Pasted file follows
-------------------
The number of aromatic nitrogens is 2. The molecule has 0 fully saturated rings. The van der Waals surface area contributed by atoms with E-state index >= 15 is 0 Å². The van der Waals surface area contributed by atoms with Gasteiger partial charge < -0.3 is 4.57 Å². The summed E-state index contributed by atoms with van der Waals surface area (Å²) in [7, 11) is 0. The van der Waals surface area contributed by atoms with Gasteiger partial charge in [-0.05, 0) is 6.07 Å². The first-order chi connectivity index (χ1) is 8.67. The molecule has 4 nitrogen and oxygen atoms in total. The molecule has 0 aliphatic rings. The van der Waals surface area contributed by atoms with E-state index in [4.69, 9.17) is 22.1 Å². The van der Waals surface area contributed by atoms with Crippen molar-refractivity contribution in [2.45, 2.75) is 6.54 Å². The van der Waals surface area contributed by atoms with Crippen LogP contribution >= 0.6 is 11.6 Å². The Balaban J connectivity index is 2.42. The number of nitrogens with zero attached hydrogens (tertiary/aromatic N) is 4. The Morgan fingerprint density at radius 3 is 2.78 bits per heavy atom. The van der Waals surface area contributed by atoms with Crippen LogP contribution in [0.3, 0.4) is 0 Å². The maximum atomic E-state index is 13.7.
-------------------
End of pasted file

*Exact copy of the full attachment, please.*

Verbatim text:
The number of aromatic nitrogens is 2. The molecule has 0 fully saturated rings. The van der Waals surface area contributed by atoms with E-state index >= 15 is 0 Å². The van der Waals surface area contributed by atoms with Gasteiger partial charge < -0.3 is 4.57 Å². The summed E-state index contributed by atoms with van der Waals surface area (Å²) in [7, 11) is 0. The van der Waals surface area contributed by atoms with Gasteiger partial charge in [-0.05, 0) is 6.07 Å². The first-order chi connectivity index (χ1) is 8.67. The molecule has 4 nitrogen and oxygen atoms in total. The molecule has 0 aliphatic rings. The van der Waals surface area contributed by atoms with E-state index in [4.69, 9.17) is 22.1 Å². The van der Waals surface area contributed by atoms with Crippen molar-refractivity contribution in [2.45, 2.75) is 6.54 Å². The van der Waals surface area contributed by atoms with Crippen LogP contribution >= 0.6 is 11.6 Å². The Balaban J connectivity index is 2.42. The number of nitrogens with zero attached hydrogens (tertiary/aromatic N) is 4. The Morgan fingerprint density at radius 3 is 2.78 bits per heavy atom. The van der Waals surface area contributed by atoms with Crippen LogP contribution in [0.3, 0.4) is 0 Å². The maximum atomic E-state index is 13.7.